The ruling is related to a nude picture of the controversial tennis star Boris Becker and his fiancee Barbara Feltus in 1993. Boris shocked the Germans by posing nude for the cover of 'Stern' magazine, as a protest against racism.
The picture was reportedly taken by an African-American photographer Harlan Feltus, father of Barbara Feltus.
The tennis star Boris Becker posed nude with his fiancee on a mag cover in 1993.
The renowned Indian publications The Telegraph and Sports World (now defunct) republished the photograph and a local court in West Bengal ordered criminal proceedings against both publications under IPC Section 292 (sale of obscene material) and provisions under the Indecent Representation of Women (Prohibition) Act, 1986.
Both the publications appealed to the apex court and questioned how carrying of the image was indecent and obscene.
While quashing the local court's order and all proceedings against the publications, the apex court bench headed by Justices KS Radhakrishnan and AK Sikri pronounced, "The message, the photograph wants to convey is that the colour of skin matters little and love champions over colour," adding that the picture conveyed the message to eradicate evil of racism and apartheid.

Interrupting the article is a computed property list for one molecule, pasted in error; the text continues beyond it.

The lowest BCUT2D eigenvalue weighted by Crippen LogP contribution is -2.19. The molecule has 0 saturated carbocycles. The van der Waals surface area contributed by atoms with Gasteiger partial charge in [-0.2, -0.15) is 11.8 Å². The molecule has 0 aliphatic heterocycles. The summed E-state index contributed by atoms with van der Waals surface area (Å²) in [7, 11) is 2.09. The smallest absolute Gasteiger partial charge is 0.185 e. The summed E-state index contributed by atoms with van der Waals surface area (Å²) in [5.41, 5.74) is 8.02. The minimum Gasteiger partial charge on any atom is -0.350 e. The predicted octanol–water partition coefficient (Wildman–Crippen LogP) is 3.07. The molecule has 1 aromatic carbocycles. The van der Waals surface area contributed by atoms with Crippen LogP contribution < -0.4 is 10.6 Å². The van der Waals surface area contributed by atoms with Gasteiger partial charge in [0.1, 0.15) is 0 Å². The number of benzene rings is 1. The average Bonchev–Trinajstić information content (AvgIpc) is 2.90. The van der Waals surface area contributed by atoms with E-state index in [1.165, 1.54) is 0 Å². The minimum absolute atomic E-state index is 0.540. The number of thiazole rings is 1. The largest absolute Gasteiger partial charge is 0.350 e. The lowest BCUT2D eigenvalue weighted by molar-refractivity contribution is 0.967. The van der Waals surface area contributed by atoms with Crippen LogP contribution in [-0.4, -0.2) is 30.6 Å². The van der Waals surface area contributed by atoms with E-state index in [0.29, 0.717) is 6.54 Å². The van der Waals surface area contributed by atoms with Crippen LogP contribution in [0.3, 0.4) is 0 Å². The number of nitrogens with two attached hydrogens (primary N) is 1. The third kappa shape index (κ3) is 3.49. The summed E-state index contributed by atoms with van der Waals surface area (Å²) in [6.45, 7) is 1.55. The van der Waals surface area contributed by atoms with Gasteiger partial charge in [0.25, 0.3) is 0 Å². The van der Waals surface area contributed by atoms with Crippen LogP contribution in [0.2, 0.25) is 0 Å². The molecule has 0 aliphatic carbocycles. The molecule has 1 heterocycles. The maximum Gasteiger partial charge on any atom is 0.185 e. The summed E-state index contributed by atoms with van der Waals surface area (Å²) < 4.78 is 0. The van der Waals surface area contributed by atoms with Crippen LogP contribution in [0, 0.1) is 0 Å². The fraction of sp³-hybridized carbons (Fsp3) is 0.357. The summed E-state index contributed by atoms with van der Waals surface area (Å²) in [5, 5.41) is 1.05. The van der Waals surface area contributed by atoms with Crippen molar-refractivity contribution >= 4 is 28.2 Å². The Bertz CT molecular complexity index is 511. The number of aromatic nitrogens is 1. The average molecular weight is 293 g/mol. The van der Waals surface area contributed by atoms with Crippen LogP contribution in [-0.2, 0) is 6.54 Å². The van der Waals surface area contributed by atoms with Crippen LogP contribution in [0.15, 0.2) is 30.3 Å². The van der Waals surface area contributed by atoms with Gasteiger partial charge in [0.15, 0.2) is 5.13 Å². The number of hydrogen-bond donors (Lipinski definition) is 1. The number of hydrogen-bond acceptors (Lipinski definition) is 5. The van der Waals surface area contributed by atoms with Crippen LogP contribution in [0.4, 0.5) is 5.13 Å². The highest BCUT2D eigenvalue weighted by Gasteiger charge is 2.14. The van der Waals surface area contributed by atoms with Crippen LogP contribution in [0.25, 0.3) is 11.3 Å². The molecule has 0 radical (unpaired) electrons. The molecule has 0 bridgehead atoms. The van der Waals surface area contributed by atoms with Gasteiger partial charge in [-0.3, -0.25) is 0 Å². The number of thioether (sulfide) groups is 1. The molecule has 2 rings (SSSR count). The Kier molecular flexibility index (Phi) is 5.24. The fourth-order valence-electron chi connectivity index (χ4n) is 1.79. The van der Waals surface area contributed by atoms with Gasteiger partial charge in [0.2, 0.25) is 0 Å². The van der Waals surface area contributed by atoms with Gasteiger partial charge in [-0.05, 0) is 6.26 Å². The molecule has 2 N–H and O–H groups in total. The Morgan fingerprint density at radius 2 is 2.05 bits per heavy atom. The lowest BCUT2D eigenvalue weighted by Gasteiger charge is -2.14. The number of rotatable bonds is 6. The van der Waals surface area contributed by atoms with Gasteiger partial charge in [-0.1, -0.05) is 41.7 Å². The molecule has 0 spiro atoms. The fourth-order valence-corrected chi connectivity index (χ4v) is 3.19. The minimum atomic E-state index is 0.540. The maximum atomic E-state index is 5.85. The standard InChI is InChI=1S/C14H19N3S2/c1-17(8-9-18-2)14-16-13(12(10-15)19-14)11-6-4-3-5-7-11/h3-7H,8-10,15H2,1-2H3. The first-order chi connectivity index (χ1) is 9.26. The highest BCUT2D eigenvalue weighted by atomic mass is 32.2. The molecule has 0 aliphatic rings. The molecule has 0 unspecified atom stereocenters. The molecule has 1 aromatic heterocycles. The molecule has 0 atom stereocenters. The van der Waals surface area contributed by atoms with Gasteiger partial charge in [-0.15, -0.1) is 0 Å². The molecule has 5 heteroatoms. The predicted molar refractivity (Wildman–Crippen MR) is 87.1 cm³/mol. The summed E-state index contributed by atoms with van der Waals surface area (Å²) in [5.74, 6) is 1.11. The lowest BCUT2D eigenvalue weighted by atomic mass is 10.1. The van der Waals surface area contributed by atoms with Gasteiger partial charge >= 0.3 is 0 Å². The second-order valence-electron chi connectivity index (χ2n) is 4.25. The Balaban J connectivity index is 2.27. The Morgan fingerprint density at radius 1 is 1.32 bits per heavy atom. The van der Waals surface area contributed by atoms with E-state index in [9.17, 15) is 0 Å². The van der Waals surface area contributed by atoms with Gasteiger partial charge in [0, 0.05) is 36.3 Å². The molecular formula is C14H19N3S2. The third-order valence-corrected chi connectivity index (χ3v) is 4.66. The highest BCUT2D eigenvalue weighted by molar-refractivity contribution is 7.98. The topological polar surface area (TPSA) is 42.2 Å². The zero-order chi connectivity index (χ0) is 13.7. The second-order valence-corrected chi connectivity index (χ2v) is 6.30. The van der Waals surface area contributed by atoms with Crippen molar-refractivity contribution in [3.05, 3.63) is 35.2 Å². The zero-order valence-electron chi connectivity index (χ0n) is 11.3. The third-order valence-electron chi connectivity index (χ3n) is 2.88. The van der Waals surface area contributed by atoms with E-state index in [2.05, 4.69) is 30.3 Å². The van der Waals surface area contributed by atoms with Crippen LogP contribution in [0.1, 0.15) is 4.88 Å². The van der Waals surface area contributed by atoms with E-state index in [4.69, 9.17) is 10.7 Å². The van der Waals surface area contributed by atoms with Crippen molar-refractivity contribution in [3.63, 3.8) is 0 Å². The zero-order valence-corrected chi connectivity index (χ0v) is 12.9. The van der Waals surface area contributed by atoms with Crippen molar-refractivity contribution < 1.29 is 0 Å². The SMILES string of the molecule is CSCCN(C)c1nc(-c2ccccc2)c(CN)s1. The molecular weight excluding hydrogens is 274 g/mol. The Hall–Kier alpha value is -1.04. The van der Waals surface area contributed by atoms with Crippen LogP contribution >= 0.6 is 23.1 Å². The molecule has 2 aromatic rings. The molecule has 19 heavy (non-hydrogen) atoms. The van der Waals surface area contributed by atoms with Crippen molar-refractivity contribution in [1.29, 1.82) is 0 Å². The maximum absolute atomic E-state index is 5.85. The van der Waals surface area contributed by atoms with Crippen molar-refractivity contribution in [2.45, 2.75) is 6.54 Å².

"Breast of Barbara Feltus has been fully covered with the arm of Boris Becker... a photograph, of course semi-nude but taken by none other than father of Barbara. The photograph, in our view, has no tendency to deprave or corrupt the minds of people in whose hands the magazine or the daily would fall", the bench added.
The bench applied yardstick that any nude/semi-nude woman's picture, per se, cannot be called as obscene, "unless it has tendency to arouse feeling or revealing an overt sexual desire", besides being designed to "excite sexual passion" in an average person's mind.